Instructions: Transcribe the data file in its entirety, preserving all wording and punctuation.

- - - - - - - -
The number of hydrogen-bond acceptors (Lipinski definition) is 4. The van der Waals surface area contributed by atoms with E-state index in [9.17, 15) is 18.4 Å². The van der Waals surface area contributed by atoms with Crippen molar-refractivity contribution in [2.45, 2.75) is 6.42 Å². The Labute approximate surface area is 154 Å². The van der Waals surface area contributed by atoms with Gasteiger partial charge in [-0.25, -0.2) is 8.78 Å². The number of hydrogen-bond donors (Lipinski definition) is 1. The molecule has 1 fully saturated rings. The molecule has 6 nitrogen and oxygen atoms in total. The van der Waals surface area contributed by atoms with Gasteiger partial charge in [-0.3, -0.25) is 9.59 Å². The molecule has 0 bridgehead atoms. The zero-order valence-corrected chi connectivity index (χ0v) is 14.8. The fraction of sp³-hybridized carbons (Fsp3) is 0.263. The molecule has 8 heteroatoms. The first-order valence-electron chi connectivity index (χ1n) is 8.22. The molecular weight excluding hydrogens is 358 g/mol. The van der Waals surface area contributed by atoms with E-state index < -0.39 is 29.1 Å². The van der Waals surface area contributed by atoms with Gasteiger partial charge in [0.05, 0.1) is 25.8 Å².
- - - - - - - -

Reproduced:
The number of hydrogen-bond acceptors (Lipinski definition) is 4. The van der Waals surface area contributed by atoms with E-state index in [9.17, 15) is 18.4 Å². The van der Waals surface area contributed by atoms with Crippen molar-refractivity contribution in [2.45, 2.75) is 6.42 Å². The Labute approximate surface area is 154 Å². The van der Waals surface area contributed by atoms with Gasteiger partial charge in [-0.25, -0.2) is 8.78 Å². The number of hydrogen-bond donors (Lipinski definition) is 1. The molecule has 1 fully saturated rings. The molecule has 6 nitrogen and oxygen atoms in total. The van der Waals surface area contributed by atoms with Gasteiger partial charge in [-0.3, -0.25) is 9.59 Å². The molecule has 0 bridgehead atoms. The zero-order valence-corrected chi connectivity index (χ0v) is 14.8. The fraction of sp³-hybridized carbons (Fsp3) is 0.263. The molecule has 8 heteroatoms. The first-order valence-electron chi connectivity index (χ1n) is 8.22. The molecular weight excluding hydrogens is 358 g/mol. The van der Waals surface area contributed by atoms with E-state index < -0.39 is 29.1 Å². The van der Waals surface area contributed by atoms with Gasteiger partial charge in [0.05, 0.1) is 25.8 Å².